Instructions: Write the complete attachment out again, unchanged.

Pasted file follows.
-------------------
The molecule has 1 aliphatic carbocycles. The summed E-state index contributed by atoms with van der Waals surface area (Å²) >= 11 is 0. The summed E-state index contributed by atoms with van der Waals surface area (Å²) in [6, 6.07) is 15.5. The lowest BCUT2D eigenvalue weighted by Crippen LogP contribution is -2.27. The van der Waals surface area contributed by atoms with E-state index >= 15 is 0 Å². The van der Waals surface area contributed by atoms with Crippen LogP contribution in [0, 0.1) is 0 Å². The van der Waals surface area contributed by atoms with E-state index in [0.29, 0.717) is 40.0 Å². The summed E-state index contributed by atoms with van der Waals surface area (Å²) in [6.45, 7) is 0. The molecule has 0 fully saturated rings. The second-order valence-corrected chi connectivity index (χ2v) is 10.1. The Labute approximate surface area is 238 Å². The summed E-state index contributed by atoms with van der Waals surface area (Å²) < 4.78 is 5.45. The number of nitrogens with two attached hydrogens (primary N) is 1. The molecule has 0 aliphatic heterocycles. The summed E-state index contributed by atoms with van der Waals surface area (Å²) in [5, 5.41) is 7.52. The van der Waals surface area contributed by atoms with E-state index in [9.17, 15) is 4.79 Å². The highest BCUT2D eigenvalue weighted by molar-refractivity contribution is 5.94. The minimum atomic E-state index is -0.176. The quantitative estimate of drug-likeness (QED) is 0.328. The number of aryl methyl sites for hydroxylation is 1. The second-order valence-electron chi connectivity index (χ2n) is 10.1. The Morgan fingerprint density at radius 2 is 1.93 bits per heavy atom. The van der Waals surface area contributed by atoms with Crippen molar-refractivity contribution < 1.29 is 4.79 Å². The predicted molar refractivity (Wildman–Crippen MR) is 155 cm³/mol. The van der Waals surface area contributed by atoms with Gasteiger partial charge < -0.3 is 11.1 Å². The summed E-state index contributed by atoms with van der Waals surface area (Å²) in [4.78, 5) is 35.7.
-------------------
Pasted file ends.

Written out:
The molecule has 1 aliphatic carbocycles. The summed E-state index contributed by atoms with van der Waals surface area (Å²) >= 11 is 0. The summed E-state index contributed by atoms with van der Waals surface area (Å²) in [6, 6.07) is 15.5. The lowest BCUT2D eigenvalue weighted by Crippen LogP contribution is -2.27. The van der Waals surface area contributed by atoms with E-state index >= 15 is 0 Å². The van der Waals surface area contributed by atoms with Crippen LogP contribution in [0, 0.1) is 0 Å². The van der Waals surface area contributed by atoms with E-state index in [0.29, 0.717) is 40.0 Å². The summed E-state index contributed by atoms with van der Waals surface area (Å²) in [6.45, 7) is 0. The molecule has 0 fully saturated rings. The second-order valence-corrected chi connectivity index (χ2v) is 10.1. The Labute approximate surface area is 238 Å². The summed E-state index contributed by atoms with van der Waals surface area (Å²) < 4.78 is 5.45. The number of nitrogens with two attached hydrogens (primary N) is 1. The molecule has 0 aliphatic heterocycles. The summed E-state index contributed by atoms with van der Waals surface area (Å²) in [5, 5.41) is 7.52. The van der Waals surface area contributed by atoms with E-state index in [9.17, 15) is 4.79 Å². The highest BCUT2D eigenvalue weighted by molar-refractivity contribution is 5.94. The minimum atomic E-state index is -0.176. The quantitative estimate of drug-likeness (QED) is 0.328. The number of aryl methyl sites for hydroxylation is 1. The second-order valence-electron chi connectivity index (χ2n) is 10.1. The Morgan fingerprint density at radius 2 is 1.93 bits per heavy atom. The van der Waals surface area contributed by atoms with Crippen molar-refractivity contribution < 1.29 is 4.79 Å². The predicted molar refractivity (Wildman–Crippen MR) is 155 cm³/mol. The van der Waals surface area contributed by atoms with Gasteiger partial charge < -0.3 is 11.1 Å². The summed E-state index contributed by atoms with van der Waals surface area (Å²) in [4.78, 5) is 35.7.